On the mainland there has been little political controversy during recent weeks. A newspaper poll has indicated the continued popularity of President Mkapa and the collapse of the only viable opposition party – the NCCR- Mageuzi (as explained in the last two issues of ‘Tanzanian Affairs’) has made his task easier. Some observers however detect an increase in internal differences within the ruling party which President Mkapa must keep under control if he is to ensure his selection as candidate for the next Presidential elections in the year 2000.

The ruling CCM party continues to profit greatly from the split in the NCCR-Mageuzi between its Chairman, Augustine Mrema, and its Secretary General Mabere Marando and their respective followers. CCM is claiming considerable success in its campaign, especially in the NCCR stronghold of Kilimanjaro Region, to bring back former members who deserted the party to join the NCCR.

Mr Marando has said that he would be willing to work with Mrema if he stopped his dictatorship. Augustine Mrema complained that, during a visit to the southern regions of the country, he had been barred from holding meetings ‘just because his party was in a political crisis’. The crisis, he said, had been caused by the government and Marando was just a government agent. Prime Minister Frederick Sumaye was quoted in the ‘Daily News’ as vigorously denying these accusations and other government sources indicated that Mrema’s rallies sometimes had to be banned because of friction between members of the strife-ridden party itself.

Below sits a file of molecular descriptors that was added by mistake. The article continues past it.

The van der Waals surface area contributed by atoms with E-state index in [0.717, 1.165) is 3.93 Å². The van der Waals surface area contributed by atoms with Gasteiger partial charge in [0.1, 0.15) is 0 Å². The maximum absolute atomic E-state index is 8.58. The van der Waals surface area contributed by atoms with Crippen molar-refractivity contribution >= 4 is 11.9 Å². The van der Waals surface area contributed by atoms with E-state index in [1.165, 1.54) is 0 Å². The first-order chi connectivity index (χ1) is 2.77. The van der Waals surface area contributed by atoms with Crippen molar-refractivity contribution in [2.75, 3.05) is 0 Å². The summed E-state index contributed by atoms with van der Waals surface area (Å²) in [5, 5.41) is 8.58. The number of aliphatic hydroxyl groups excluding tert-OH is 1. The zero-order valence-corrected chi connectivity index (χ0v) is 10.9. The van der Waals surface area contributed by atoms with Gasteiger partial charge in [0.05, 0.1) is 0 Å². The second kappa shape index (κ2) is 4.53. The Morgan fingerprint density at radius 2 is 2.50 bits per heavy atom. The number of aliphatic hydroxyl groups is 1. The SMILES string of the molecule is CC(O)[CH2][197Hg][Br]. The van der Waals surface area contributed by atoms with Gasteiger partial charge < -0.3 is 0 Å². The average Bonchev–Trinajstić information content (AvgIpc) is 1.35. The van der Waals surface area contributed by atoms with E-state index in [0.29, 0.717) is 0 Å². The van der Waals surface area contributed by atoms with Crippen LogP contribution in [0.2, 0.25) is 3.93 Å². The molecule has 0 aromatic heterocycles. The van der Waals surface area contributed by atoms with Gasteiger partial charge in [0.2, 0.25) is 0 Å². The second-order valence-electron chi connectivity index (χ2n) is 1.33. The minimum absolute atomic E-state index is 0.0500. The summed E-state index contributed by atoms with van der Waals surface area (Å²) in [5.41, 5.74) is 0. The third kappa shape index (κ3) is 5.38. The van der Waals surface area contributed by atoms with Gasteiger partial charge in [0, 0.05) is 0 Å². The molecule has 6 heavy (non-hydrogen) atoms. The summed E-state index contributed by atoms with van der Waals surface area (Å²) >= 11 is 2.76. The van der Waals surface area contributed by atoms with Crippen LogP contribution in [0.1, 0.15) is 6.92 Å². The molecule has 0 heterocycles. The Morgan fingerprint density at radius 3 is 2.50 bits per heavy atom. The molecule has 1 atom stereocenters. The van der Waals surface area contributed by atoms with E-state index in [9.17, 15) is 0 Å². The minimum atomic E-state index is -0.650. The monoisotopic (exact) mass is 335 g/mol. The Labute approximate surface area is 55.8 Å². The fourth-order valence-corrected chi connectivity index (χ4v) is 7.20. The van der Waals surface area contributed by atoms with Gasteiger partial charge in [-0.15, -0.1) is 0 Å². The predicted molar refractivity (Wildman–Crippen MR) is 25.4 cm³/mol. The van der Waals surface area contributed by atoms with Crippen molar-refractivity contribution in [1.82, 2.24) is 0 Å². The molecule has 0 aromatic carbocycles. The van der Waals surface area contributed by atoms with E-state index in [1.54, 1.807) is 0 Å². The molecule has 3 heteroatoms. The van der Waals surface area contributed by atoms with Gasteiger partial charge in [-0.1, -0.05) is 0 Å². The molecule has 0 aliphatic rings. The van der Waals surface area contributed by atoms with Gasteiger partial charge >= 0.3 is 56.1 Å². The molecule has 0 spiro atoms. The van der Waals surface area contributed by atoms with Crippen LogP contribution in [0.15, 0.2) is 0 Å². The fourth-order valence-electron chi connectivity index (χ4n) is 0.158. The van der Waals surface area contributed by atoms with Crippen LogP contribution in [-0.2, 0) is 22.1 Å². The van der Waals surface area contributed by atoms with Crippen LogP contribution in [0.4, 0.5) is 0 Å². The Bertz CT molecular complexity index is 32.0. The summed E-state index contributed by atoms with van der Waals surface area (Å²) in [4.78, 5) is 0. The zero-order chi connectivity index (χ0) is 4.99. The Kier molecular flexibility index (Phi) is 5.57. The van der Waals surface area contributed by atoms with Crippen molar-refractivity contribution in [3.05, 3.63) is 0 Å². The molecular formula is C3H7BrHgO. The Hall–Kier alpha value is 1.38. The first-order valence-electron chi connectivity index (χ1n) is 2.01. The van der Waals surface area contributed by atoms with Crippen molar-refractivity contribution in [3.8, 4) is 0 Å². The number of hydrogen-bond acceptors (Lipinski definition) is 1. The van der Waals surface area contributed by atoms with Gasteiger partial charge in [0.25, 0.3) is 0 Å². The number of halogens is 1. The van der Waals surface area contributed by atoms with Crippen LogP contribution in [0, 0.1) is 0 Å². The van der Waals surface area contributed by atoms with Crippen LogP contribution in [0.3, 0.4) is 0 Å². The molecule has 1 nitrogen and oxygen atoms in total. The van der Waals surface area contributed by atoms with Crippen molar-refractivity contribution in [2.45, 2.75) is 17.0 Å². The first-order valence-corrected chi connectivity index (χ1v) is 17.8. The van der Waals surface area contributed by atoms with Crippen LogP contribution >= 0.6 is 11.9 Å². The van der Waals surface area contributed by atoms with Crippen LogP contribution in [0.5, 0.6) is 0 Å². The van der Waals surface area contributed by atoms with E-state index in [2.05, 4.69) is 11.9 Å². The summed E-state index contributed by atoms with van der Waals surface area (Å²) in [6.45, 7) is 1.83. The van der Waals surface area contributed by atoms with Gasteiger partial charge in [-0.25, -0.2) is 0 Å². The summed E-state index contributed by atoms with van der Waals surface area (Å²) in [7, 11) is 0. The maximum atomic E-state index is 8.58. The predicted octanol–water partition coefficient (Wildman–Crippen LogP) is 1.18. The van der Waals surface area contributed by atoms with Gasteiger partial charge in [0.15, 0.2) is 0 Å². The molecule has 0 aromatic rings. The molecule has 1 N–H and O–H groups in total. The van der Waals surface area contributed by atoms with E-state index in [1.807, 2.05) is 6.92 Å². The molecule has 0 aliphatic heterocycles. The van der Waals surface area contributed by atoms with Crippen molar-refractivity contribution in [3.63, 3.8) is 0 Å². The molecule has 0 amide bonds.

In the light of the collapse of the opposition, CCM had little difficulty in ensuring the election of its candidate, Raphael Mlolwa, as MP for Kahama at a by-election on March 1″ even though, in the last general election, six opposition parties obtained 30,335 votes compared with only 21,894 for the CCM. The seat could probably have been won if the opposition was united.

CCM’s Felix Mrema earlier won from NCCR the Arusha Urban by- election. At his swearing in ceremony in Parliament members of both the CCM and the opposition cheered when, after being congratulated by the Prime Minister, Felix Mrema went on to embrace opposition leader Augustine Mrema.

A by-election was scheduled for May 3 in the Singida constituency following the death of the MP Mr Joseph Monko.

The ‘Daily News’ reports that there have been increasing complaints about the wisdom of the hard-pressed government continuing to pay subsidies to the political parties. These amount to Shs 360 million per month to the CCM, Shs 47 million to CUF, Shs 32 million to NCCR-Mageuzi and Shs 6.7 million each to CHADEMA and the UDP.

Eight opposition political parties have set up an ‘Inter-Political Parties Committee for Constitutional Reform (KAMAKA)’ under the chairmanship of Bob Makani of the small CHADEMA party to ‘recommend necessary changes in the constitution’. The Committee said that the country’s constitution still described Tanzania as following a policy of socialism and self-reliance. Other points made were that private candidates for election to parliament were still forbidden and that government appointed Regional Commissioners should not be in parliament and be MP’s at the same time.

There was a serious riot at the Magomeni Mwembechai Mosque in Dar es Salaam on February 13. Four police posts and their communication facilities were vandalised, 35 motor vehicles were damaged and two were set on fire. Six people were injured by stones, sticks and iron bars. The Police arrested 261 people who were later taken to court. The trouble seemed to be caused by faction differences amongst Muslims at the Mosque but some Christians took advantage of the mayhem and took part in looting. Two people were killed, allegedly by the police trying to restore order. This resulted in further trouble at the Mosque on March 29 when young Muslims started throwing stones at police, burnt two vehicles and attacked a CCM office. Fifty people were arrested.

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